Diffraction data, recorded on Cornell-SLAC Pixel Array Detectors (CSPADs), are azimuthally integrated (Fig. 2) as a function of d-spacing (Å) (see “Methods”). A representative trace of an integrated XRD pattern at ambient conditions shows strong intensity (111), (200) and (220) Au peaks plus CVD diamond peaks (from both the ablator and window). XRD records the reverberation-compressed sample at an XFEL probe timed to capture the diffraction after peak compression was achieved (~ 7–9 ns). Polycrystalline diffraction peak positions are determined from peak fitting using Fityk16; Table 1 for a listing of run numbers, XRD peak d-spacings, hkl assignments, lattice parameters, densities, and estimated P–T conditions.

Figure 2
figure 2

X-ray diffraction data with increasing pressure. Raw integrated traces from all high-pressure water shots without any normalization measured at ~ 7 ns for the highest pressures. Colored tick marks indicate fitted peak center for labeled phase. FCC ice positions are shown for reference to note where peaks would be predicted to appear, but are not observed, at these pressures. The sharp peak at 2.07 Å is the diamond peak (111) at near ambient conditions, labeled (filled diamond) from the VISAR-side window. r337 peak assignment is particularly complicated due to superposed peaks from diamonds and ice. However, due to the presence of the (200) ice peak near 1.4 Å we can constrain the ice (110) to be a component of the diffraction intensity seen at ~ 1.95 Å. Breaks between the detector pads are seen at d-spacings of 1.6 and 2.2 Å. Examples of 2-dimensional raw CSPAD images with colored ticks to match phases listed in traces are shown to the right.

Table 1 Peak assignment and lattice parameters.

Diffraction from the (111) peak of the downstream diamond window shows little or no shift from the ambient d-spacing of 2.063 Å, indicating that the majority of the window volume is uncompressed. The lowest pressure XRD pattern records the Au (111) and (220) peaks shift to smaller d-spacing and broadening – providing a thermally corrected pressure of 47 ± 3 GPa, 1150 K (Ref.17,18); Fig. 2, red trace. The ablator CVD (111) diamond peak is also resolvable and shifts, consistent with 53 ± 5 GPa compression18,19,20. Two new XRD features are seen at 1.961(3) Å and 1.397(4) Å corresponding to the BCC ice VII structure, for (110) and (200), respectively, with a density of 2.78 g/cc, as expected in this regime21. Within uncertainty, the densities of Au, diamond, and ice are all consistent with a pressure of 53 ± 5 GPa, also in agreement with the VISAR measurement of 56 ± 4 GPa. Using previously published reverberation-compression-based equations of state (EoS) for ice VII7,19,20,21,22,23,24,25, we estimate a temperature of 1150 ± 250 K for this density.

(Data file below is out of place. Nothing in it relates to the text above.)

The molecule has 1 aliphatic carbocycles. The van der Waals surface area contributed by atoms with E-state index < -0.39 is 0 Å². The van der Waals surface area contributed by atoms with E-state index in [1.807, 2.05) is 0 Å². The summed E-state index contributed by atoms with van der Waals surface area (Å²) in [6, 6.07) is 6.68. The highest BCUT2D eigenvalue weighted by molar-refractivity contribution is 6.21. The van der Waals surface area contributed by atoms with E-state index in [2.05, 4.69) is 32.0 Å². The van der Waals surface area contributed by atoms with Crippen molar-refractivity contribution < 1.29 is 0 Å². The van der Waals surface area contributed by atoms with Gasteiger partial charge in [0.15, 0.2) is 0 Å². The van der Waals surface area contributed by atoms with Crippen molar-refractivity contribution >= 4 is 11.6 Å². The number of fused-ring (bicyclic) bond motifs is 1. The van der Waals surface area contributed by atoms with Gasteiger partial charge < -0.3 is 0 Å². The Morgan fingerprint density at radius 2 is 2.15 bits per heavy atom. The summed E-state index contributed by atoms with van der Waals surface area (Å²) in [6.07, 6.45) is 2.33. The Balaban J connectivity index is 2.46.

Upon increasing compression, the Au peaks are no longer resolvable in the XRD due to possible drive light leakage generating thermal expansion peak broadening. Although we clearly see Au peaks in the ambient patterns, above ~ 50 GPa we can no longer resolve the Au. Loss of clarity in the XRD data is likely due to peak broadening to the point that the diffuse scatter intensity distribution across the CSPAD prevents it from being resolved as discrete peaks. Possible reasons for broadening include: (1) reaching temperatures above the melting point of Au at these pressures, and/or (2) thermal expansion due to drive light leakage through the diamond ablator reaching Au layer before the compression process can take place. It has been documented that the drive laser spatial profile can spill over the chamfered drive side of the target mount and damaging neighboring targets. Due to laser light from a preceding shot reaching an adjacent target, the Al flash coating (150 nm) on the drive side of the neighbor target can be damaged. The purpose of an Al flash coating is to prevent drive light from leaking through the ablator. However, if that Al coating was damaged, drive light can reach the Au layer, resulting in premature thermal expansion such that we cannot resolve the peaks.

Peak shifts in the compressed diamond ablator are resolvable and, using these diffraction peaks as a pressure calibrant in combination with the velocimetry record, we track pressure increasing to just over ~ 200 GPa18,19,20. The reported pressures are determined from the XRD of the diamond-ablator and are corroborated, within the uncertainty, by the pressure determined from the velocimetry traces. Pressure uncertainty is taken from the goodness-of-fit value for a Gaussian peak profile of the ablator diamond diffraction peak d-spacing, converted to a density uncertainty and used to estimate the and pressure uncertainty with an equation of state. We see the water ice diffraction peak shift from 1.961(3) Å (at 53 GPa) to 1.725(3) Å at the highest pressure. If we continue to assign this feature as a BCC (110) peak, the ice pressure estimates (via EoS from Refs.7,19,20,21) track well with the compressed diamond ablator estimates up to ~ 160 GPa. Beyond this pressure there are discrepancies in the EoS results between quantum molecular dynamics simulations (e.g., Ref.24) and previous experiments (e.g., Refs.21,22,26) for water. At the highest pressure, 205 ± 10 GPa, indexing the new peak as a BCC (110) gives a lattice parameter of a = 2.440 Å, corresponding to a density of 4.12 g/cc. Unfortunately, the (200) peak for the BCC ice structure falls off the detector d-spacing range above ~ 75 GPa.